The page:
dom their principal care ; for wisdom is the true nourish-
ment of the mind." " Although I have been accustomed
to think lowly enough of myself, and although when I
look with the eye of a philosopher at the varied courses
and pursuits of mankind at large, I find scarcely one which
does not appear vain and useless, I nevertheless derive the
highest satisfaction from the progress I conceive myself to
have already made in the search after truth, and cannot
help entertaining such expectations of the future as to be-
lieve that if, among the occupations of men as men, there
is any one really excellent and important, it is that which
I have chosen."

Second, intercourse with the highest minds of all times
and countries. "The perusal of excellent books is, as it
were, to enjoy an interview with the noblest men of past
ages, who have written them, and even a studied inter-
view in which are discovered to us only their choicest

And thirdly, the subjection of his wishes to his con-
dition. " My maxim was always to endeavor to conquer
myself rather than fortune, and change my desires rather
than the order of the world, and, in general, to accustom
myself to the persuasion that, except our own thoughts,
there is nothing absolutely in our power. Thus we learn
to regret nothing which is unchangeable, desire nothing
which is unattainable. I confess there is need of pro-
longed discipline and repeated meditation to accustom
the mind to view all objects in this light ; and I believe
that in this chiefly consisted the secret of the power of
such philosophers as in former times were enabled to rise
it p


superior to the influence of fortune, and, amid suffering
and poverty, enjoy happiness which their gods might have


THE famous philosopher of Malmesbury is an example
of the difficulty a man of great intellect and proud sensi-
tiveness experiences in reconciling himself to the disparity
between his own estimate of himself and the estimate set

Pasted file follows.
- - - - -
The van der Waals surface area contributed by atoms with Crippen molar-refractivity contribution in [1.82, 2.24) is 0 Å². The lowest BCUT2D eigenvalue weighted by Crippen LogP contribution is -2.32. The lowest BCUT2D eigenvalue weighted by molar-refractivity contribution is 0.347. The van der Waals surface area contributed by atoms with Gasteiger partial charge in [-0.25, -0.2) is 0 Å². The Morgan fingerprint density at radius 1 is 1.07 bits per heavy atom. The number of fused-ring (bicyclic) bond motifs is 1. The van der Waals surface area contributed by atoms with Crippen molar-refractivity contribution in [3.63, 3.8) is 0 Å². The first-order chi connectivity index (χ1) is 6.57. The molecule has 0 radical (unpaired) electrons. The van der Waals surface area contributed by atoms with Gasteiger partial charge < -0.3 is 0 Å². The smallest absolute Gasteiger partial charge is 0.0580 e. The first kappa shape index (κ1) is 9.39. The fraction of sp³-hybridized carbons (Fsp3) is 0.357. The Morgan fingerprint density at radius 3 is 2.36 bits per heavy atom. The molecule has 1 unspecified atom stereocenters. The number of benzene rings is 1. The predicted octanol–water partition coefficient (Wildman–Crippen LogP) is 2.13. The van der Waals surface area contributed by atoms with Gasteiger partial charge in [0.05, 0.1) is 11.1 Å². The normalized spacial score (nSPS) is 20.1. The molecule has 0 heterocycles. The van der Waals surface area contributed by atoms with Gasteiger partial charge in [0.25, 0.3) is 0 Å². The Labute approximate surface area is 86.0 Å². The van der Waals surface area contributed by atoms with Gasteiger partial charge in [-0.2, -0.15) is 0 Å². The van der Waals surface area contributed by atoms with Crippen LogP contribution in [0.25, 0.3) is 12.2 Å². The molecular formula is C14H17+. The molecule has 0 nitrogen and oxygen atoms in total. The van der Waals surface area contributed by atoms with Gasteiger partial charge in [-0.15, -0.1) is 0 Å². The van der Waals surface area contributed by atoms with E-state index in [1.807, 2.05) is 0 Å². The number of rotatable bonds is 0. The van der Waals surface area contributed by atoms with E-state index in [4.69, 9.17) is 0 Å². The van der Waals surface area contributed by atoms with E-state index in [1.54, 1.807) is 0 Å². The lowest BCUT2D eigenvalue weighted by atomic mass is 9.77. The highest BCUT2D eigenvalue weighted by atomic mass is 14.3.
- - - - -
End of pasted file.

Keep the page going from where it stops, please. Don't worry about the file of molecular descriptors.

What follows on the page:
on him by his unappreciative neighbors. He was one of
the most independent and powerful thinkers, one of the
most clear and energetic writers, that have ever appeared
in England. Macaulay even calls him " the most acute
and vigorous of human intellects." He lived to the age
of ninety-two, devoting his great endowments to a course
of earnest thought resulting in unpopular conclusions em-
bodied in unpopular works. He was misunderstood, mis-
represented, misvalued, ill treated.

Although haughty and irascible, he had many good
qualities, which drew the interest of numerous distin-
guished contemporaries to him. Three successive Earls
of Devonshire patronized him, thought highly of him,
gave him a home, with slight duties and great leisure.
He was a good hater, and evidently relished despising
the ignorant herd and dealing bitter blows against his
enemies. He comforted himself for his unpopularity by
cherishing friendly relations and correspondence with the
chief great men of his time, such as Bacon, Harvey,
Descartes, Ben Jonson, Aubrey, Clarendon ; and by nour
ishing his keen sense of his superiority to the vulgar
crowds of people. " What proof of madness," he asks,
" can there be greater than to clamor, strike, and throw
stones at our best friends? Yet this is less than the
multitude will do." His writings frequently betray how
warmly he welcomed every notice from others calculated
to soothe and confirm his self-estimate, how angrily he
resented whatever ruffled or tended to lower it. He
speaks of one of his lesser writings as little in bulk, and
yet "great enough if men count well for great." Again


he says, " the clamorous multitude hide their envy of
the present under a reverence of antiquity." He also
said of his friend, the discoverer of the circulation of the
blood, " Harvey is the only man I know, that, conquer-
ing envy, hath established a new doctrine in his lifetime."
Likewise he wrote, when publishing his treatise on
Human Nature, " I know by experience how much greater
thanks will be due than paid me for telling men the
truth of what men are. But the burden I have taken
on me I mean to carry through, not striving to appease
but rather to revenge myself of envy by increasing it."

He waged a fierce war for many years with Wallis on
certain mathematical questions. When Wallis whom
he called "the pest of geometry" taunted him with
flattering himself and maligning others in his writings,
he replied as follows : "A certain Roman Senator, having
propounded something in the assembly of people which
they misliking made a noise at, boldly bade them hold
their peace, and told them he knew better what was good
for the commonwealth than all they. And his words are
transmitted to us as an argument of his virtue : so much
do truth and vanity alter the complexion of self-praise."

His strong peculiarities of habit no less than his ex-
traordinary powers marked Hobbes out as a man by